Austria’s political future is on a knife-edge, with the candidate bidding to be the European Union’s first far-right president holding a wafer-thin lead over his rival.
According to the public broadcaster ORF, Norbert Hofer of the rightwing populist Freedom party (FPÖ) was neck and neck on 50% with his rival Alexander Van der Bellen, a former Green party leader who is running as an independent.
Postal ballots, accounting for 14% of eligible voters and expected to favour the left-leaning candidate, are being tallied on Monday, and a full result is not expected until Monday afternoon. Fifty per cent and one vote would suffice to hand the presidency to one of the two candidates. Data from Austria’s interior ministry, which does not take into account the projected postal vote, put Hofer on 51.9% and Van der Bellen on 48.1%.
Even though the Austrian presidency is mainly a ceremonial role, a vote of around 50% for the far-right politician Hofer already represents a political earthquake in a country in which two centrist parties have dominated the landscape since 1945, and will be celebrated as a triumph by xenophobic parties across the continent.
Initial exit poll results had shown a slender lead for Hofer. However, the economist academic Van der Bellen performed strongly in cities across the country, gaining 62% of the vote in Graz, 61% in Vienna and 56% in Salzburg.
Voter turnout was 71.8%, up on the first round of the presidential election in April.
Hofer arrived at the FPÖ party to enthusiastic chants of ‘Norbert! Norbert!’ as the party chief Heinz-Christian Strache paid tribute to his achievement. “The entire encrusted, failed system has linked arms with Norbert,” he said. “Half of Austrians chose to take Norbert’s path … it’s a new awakening! Today history has been made.”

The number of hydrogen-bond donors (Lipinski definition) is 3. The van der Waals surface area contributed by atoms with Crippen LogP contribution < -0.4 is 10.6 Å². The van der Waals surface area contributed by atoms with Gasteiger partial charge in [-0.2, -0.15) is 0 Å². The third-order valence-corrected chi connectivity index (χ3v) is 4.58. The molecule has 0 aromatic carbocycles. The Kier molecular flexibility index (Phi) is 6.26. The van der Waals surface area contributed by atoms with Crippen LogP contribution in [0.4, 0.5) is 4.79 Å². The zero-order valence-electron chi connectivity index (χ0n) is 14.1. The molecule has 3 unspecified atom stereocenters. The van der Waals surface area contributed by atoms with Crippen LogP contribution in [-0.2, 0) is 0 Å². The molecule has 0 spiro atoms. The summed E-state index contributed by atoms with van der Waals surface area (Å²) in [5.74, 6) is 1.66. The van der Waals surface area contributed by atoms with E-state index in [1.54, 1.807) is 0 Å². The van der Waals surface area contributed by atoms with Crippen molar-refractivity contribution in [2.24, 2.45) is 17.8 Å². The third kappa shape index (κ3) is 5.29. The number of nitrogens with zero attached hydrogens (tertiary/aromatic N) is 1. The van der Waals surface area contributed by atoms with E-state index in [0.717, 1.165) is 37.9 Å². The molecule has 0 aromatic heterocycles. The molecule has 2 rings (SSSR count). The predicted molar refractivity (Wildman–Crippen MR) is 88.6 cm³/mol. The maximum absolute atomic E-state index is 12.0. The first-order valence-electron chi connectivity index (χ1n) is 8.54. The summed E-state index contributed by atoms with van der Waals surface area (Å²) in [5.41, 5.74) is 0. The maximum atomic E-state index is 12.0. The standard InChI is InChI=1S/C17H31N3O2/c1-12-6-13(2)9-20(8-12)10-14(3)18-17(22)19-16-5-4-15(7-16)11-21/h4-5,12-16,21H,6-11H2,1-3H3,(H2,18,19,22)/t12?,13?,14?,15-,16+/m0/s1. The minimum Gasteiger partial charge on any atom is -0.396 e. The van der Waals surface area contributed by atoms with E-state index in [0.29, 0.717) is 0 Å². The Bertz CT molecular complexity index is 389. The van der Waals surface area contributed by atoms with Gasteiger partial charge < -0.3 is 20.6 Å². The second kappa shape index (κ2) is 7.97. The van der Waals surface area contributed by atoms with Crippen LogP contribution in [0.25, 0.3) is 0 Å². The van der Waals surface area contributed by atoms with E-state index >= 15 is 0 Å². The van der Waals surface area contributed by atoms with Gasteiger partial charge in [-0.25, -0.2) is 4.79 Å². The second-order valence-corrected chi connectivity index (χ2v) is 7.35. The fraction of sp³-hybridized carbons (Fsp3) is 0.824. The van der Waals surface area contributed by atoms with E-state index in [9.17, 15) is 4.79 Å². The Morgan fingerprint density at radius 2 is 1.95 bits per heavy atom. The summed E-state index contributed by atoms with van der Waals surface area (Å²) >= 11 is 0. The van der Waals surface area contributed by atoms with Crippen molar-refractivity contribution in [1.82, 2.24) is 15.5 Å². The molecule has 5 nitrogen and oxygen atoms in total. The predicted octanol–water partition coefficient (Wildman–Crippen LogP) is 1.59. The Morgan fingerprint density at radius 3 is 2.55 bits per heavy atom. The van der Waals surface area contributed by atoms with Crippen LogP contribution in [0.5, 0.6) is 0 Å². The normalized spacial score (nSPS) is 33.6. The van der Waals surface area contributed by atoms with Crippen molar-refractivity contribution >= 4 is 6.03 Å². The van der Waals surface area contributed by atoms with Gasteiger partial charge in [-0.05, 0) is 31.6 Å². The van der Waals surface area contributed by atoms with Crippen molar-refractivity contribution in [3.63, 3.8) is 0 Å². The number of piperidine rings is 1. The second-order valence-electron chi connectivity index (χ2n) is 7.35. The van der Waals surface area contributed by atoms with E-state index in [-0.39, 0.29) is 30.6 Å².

Hofer, sporting a spotty tie and a pink handkerchief in his jacket pocket, said nobody yet knew who would be president of Austria on Monday, “but we’ve made history. Eleven years ago this party had just 3% … today every second Austrian voted for the FPÖ.”
He repeated the assessment of election observers who say that postal votes, which are still being counted, will be the deciding factor in the final outcome. “It could well be the case that after counting postal votes that we’re not quite at the front, but I’d say we’ve won anyway,” Hofer said.
He added there were only two scenarios: either he would be Austria’s Head of State, or he would be supporting Strache in his ambitions to become Austrian chancellor in or before 2018. With the FPÖ’s standing currently at around 35%, its chances of entering government are widely believed to be good.
Hofer said he had been deeply hurt throughout the campaign by how often his disability – he walks with a stick following a serious paragliding accident – had been used against him. “They have repeatedly abused me, saying I’m a cripple,” he said. “But I tell you, the stronger the pressure they put me under, the stronger I become.”
He then introduced his whole family, including his wife Verena, and his four children, before Marlies Grasser, the presenter of FPÖ-TV, told the crowds “now it’s time to celebrate our dear Norbert,” and the party leaders linked arms to sing the FPÖ’s anthem, “Austria Forever”, while the crowds, bathed in a blue light, joined in, needing no prompting with the text: “When I sing this song, I have tears in my face, but they’re tears full of pride of which I’m not ashamed”.